Tick-Borne Diseases in Dogs

Ticks can carry and transmit many diseases which can cause serious illness or death. In this post, our Park Pet vets describe tick-borne diseases in dogs, symptoms, treatment, and prevention options.

What are tick-borne diseases in dogs?

Tick-transmitted diseases are dangerous and impact thousands of dogs annually. These blood-sucking intracellular parasites can carry a range of diseases and live inside your dog’s cells, infecting them directly, and causing long-term damage.

Potentially serious symptoms can appear, and even cause death. Needless to say, it’s important to focus on prevention and have symptoms treated early. The most common tick-borne diseases in dogs include:

Canine Bartonellosis

Transmitted by the brown dog tick, this is one of the less common blood-borne diseases in dogs. Symptoms can include intermittent fever and lameness. If left untreated, this can lead to liver or heart disease. People can also catch this illness.

Lyme Disease

A quickly growing global problem, Lyme disease is caused by the borrelia burgdorferi bacteria and is transmitted by black-legged ticks or deer ticks. Symptoms can include lameness, fever, joint pain or swelling, enlargement of lymph nodes, lethargy, or limping.

Rickettsial Diseases

Rickettsia is a type of bacteria that causes well-known tick diseases listed here, such as canine anaplasmosis, ehrlichiosis and Rocky Mountain Spotted Fever. Rickettsial organisms are small, intracellular bacteria.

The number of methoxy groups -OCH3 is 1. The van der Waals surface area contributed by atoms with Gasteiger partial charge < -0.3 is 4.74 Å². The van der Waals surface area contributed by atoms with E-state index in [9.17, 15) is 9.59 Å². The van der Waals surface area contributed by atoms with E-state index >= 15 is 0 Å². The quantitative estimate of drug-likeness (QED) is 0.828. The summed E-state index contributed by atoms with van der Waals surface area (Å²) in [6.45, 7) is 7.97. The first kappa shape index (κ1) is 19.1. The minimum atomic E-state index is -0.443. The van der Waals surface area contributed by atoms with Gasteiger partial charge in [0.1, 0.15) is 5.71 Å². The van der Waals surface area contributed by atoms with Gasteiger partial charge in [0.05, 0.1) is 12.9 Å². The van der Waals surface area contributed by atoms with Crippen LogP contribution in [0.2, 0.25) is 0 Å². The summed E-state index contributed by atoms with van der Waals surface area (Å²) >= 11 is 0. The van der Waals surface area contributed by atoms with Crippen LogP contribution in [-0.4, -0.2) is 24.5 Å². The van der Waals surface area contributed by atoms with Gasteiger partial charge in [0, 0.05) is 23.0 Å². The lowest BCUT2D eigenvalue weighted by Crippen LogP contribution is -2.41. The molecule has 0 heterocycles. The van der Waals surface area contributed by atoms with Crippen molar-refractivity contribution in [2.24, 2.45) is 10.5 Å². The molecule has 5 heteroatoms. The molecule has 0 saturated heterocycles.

Because interpreting diagnostic test results can be difficult, multiple tests or rounds of treatment may need to be completed before a definitive diagnosis can be made for dogs with severe cases.

Canine Anaplasmosis

Also referred to as dog tick fever or dog fever, this disease is carried by the deer tick and can result in symptoms you’ll see with other tick-borne diseases, ranging from lethargy, loss of appetite, stiff joints and fever to diarrhea and vomiting. Extreme cases may lead to seizures.

Canine Ehrlichiosis

Found worldwide, several types of ticks can carry canine ehrlichiosis, including the American dog tick, brown dog tick and lone star tick.

Symptoms begin about one to three weeks after your dog has been bitten by an infected tick, and may include low blood platelets (these cells help blood to clot), fever and poor appetite. Other alarming signs can include nose bleeds or bruising. While dogs diagnosed and treated early may have a better prognosis, if your dog develops chronic symptoms of the disease, it can make recovery more challenging.

Rocky Mountain Spotted Fever

One of the more commonly recognized tick-borne diseases, this one is found throughout North, South, and Central America. It’s carried by the Rocky Mountain wood tick, brown deer tick and American dog tick, and infects both dogs and humans.

Symptoms may include swollen lymph nodes, joint pain, poor appetite, and fever. Occasionally, your dog may experience neurological challenges such as weak limbs and wobbly stature. Low platelets are also found in this illness.

Protozoal Diseases

Protozoal diseases originate from a protozoal intracellular parasite, which lives in your dog’s red blood cells. They include:

Canine Babesiosis

Though this disease is caused primarily by tick bites typically from the brown dog tick and/or the American dog tick, it can also transfer through bites from other dogs, contaminated IV blood, and transplacental transmission.